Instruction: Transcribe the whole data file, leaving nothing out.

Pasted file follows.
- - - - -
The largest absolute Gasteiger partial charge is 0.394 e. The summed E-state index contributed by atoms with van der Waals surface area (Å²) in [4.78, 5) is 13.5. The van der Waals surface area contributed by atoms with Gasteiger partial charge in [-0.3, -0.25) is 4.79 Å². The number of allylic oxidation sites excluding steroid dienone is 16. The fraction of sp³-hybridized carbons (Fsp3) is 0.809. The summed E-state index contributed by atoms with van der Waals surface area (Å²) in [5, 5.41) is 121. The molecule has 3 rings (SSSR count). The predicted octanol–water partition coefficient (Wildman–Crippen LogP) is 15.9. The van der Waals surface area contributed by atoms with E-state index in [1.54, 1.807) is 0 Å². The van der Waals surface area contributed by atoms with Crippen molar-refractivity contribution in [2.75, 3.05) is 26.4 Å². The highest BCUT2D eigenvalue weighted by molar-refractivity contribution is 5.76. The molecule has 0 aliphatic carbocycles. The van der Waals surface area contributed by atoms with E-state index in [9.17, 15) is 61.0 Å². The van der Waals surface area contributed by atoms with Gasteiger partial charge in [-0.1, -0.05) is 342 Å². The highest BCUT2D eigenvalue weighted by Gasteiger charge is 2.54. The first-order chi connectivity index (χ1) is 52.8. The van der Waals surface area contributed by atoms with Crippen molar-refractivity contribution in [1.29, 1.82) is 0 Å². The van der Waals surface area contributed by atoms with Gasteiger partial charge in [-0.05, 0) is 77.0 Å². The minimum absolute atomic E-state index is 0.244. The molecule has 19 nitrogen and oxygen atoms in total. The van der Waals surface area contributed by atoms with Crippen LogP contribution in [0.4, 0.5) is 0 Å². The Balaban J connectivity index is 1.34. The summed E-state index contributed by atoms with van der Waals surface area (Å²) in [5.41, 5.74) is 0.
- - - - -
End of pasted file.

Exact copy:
The largest absolute Gasteiger partial charge is 0.394 e. The summed E-state index contributed by atoms with van der Waals surface area (Å²) in [4.78, 5) is 13.5. The van der Waals surface area contributed by atoms with Gasteiger partial charge in [-0.3, -0.25) is 4.79 Å². The number of allylic oxidation sites excluding steroid dienone is 16. The fraction of sp³-hybridized carbons (Fsp3) is 0.809. The summed E-state index contributed by atoms with van der Waals surface area (Å²) in [5, 5.41) is 121. The molecule has 3 rings (SSSR count). The predicted octanol–water partition coefficient (Wildman–Crippen LogP) is 15.9. The van der Waals surface area contributed by atoms with E-state index in [1.54, 1.807) is 0 Å². The van der Waals surface area contributed by atoms with Crippen molar-refractivity contribution in [2.75, 3.05) is 26.4 Å². The highest BCUT2D eigenvalue weighted by molar-refractivity contribution is 5.76. The molecule has 0 aliphatic carbocycles. The van der Waals surface area contributed by atoms with E-state index in [9.17, 15) is 61.0 Å². The van der Waals surface area contributed by atoms with Gasteiger partial charge in [-0.1, -0.05) is 342 Å². The highest BCUT2D eigenvalue weighted by Gasteiger charge is 2.54. The first-order chi connectivity index (χ1) is 52.8. The van der Waals surface area contributed by atoms with Crippen molar-refractivity contribution in [1.29, 1.82) is 0 Å². The van der Waals surface area contributed by atoms with Gasteiger partial charge in [-0.05, 0) is 77.0 Å². The minimum absolute atomic E-state index is 0.244. The molecule has 19 nitrogen and oxygen atoms in total. The van der Waals surface area contributed by atoms with Crippen LogP contribution in [0.4, 0.5) is 0 Å². The Balaban J connectivity index is 1.34. The summed E-state index contributed by atoms with van der Waals surface area (Å²) in [5.41, 5.74) is 0.